Business owners or managers returning to their premises should also run taps for five minutes. Business owners are also advised to organise a registered plumber to check their water systems prior to switching water on at the street. Leaks in the water pipe work on their site or in their building could cause further damage to the property.

Chlorination of Christchurch water supply
Water chlorination continues across the city. Chlorination will help ensure that the water remains safe while the water supply infrastructure remains vulnerable and susceptible to new damage.

It is expected that the water supply will continue to be chlorinated for between three and six months while permanent infrastructure repairs take place. The Council will continue a programme of increased sampling to ensure that water remains safe to drink.

If people don’t like the taste of chlorine then they should fill a jug with water and store it in the fridge for 30 minutes before drinking. This will lessen the taste/odour.


It is particularly important to be vaccinated this year because damage from the September 4 and February 22 earthquakes has changed a lot of Cantabrians living conditions that will make many more vulnerable to catching the flu.
Immunisation is now free for Canterbury residents under 18 years. The vaccine is also free to people aged over 65-years-old, those under 65 years with a chronic health condition such as diabetes and asthma, as well as pregnant women and is available until July 31.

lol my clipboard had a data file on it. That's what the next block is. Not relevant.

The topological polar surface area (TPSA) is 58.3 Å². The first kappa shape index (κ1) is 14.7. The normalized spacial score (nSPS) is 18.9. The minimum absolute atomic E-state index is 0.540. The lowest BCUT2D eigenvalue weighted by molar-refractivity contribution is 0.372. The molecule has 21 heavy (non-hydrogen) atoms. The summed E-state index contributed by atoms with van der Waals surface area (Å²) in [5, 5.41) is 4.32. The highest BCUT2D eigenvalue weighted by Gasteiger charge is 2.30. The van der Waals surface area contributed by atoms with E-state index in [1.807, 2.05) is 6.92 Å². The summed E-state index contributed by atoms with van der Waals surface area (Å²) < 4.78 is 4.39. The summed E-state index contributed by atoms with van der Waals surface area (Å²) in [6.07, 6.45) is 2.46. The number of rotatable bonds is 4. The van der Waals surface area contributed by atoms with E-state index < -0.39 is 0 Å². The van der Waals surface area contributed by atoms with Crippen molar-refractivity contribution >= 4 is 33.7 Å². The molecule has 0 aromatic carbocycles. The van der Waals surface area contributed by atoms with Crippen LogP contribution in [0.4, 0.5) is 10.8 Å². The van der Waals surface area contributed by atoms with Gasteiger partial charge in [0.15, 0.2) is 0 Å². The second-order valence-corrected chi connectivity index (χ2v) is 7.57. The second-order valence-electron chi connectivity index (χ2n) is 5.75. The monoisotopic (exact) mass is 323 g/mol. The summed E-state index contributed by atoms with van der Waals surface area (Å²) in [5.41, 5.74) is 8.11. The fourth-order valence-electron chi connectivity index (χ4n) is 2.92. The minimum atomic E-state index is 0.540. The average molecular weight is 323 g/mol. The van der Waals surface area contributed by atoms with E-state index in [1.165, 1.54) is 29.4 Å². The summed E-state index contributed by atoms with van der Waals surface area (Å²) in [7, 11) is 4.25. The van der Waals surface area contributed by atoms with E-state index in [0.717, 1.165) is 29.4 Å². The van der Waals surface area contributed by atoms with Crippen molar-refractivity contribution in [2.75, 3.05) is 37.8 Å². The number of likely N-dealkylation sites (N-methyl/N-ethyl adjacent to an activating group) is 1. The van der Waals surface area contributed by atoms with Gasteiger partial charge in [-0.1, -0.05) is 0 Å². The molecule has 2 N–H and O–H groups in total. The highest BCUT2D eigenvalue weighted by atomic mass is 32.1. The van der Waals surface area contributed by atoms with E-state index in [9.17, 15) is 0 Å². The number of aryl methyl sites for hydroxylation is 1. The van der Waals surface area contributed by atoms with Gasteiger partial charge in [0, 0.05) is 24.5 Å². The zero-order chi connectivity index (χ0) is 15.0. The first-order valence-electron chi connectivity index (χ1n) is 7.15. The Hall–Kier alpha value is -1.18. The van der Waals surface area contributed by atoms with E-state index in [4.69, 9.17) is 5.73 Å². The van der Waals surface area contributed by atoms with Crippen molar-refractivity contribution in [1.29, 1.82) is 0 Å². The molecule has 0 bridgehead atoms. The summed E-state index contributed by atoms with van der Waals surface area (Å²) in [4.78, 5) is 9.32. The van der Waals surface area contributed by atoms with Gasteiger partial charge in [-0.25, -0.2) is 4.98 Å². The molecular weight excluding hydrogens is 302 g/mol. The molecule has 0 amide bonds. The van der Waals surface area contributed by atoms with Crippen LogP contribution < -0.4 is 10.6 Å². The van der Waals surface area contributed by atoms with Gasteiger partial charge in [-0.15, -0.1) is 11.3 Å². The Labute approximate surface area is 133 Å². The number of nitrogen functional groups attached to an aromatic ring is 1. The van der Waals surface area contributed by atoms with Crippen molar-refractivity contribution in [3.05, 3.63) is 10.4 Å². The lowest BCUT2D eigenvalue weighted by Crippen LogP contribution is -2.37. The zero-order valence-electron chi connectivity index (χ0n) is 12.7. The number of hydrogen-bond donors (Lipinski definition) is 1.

Call your General Practice Team for an appointment.
The building sustained damage in both the September and February earthquakes and is at risk of collapse. It is hoped demolition will start in the next two weeks.
At this stage we are not sure how long the demolition process will take.


All hospital buildings have been checked by independent structural engineers. Other than those closed off or with restricted entry, the buildings have been assessed as safe to occupy - ‘Green stickers’ are being placed on these buildings.
Canterbury Health Laboratories will be open over the weekend from 8am to 11am on Saturday at their Hagley Ave, Tuam Street building, across the road from Christchurch Hospital. There is parking on site and any blood test forms will be accepted.
For more details of where you can go to have a blood test or other tests, check


Where you have water available at home, regardless of what part of Christchurch you live in, please use it sparingly as sewerage systems are broken and not able to cope with large volumes of waste water.

This applies when showering - remember that short showers show you care - and when flushing the toilet, ‘if it’s yellow let it mellow; if it’s brown flush it down’.

Don’t waste water washing the car!

• In parts of the city, sewerage pipes have broken or are breaking as services come back online. People should avoid sewage and silt that may have been contaminated with sewage, even if it is on their properties. If you need sewage removed from your property call Christchurch City Council on 941 8999. If people have to work with silt they should wear water-proof gloves, gumboots and a dust mask. People should also shower or wash thoroughly immediately after contact with either sewage or silt, and wash clothes separately.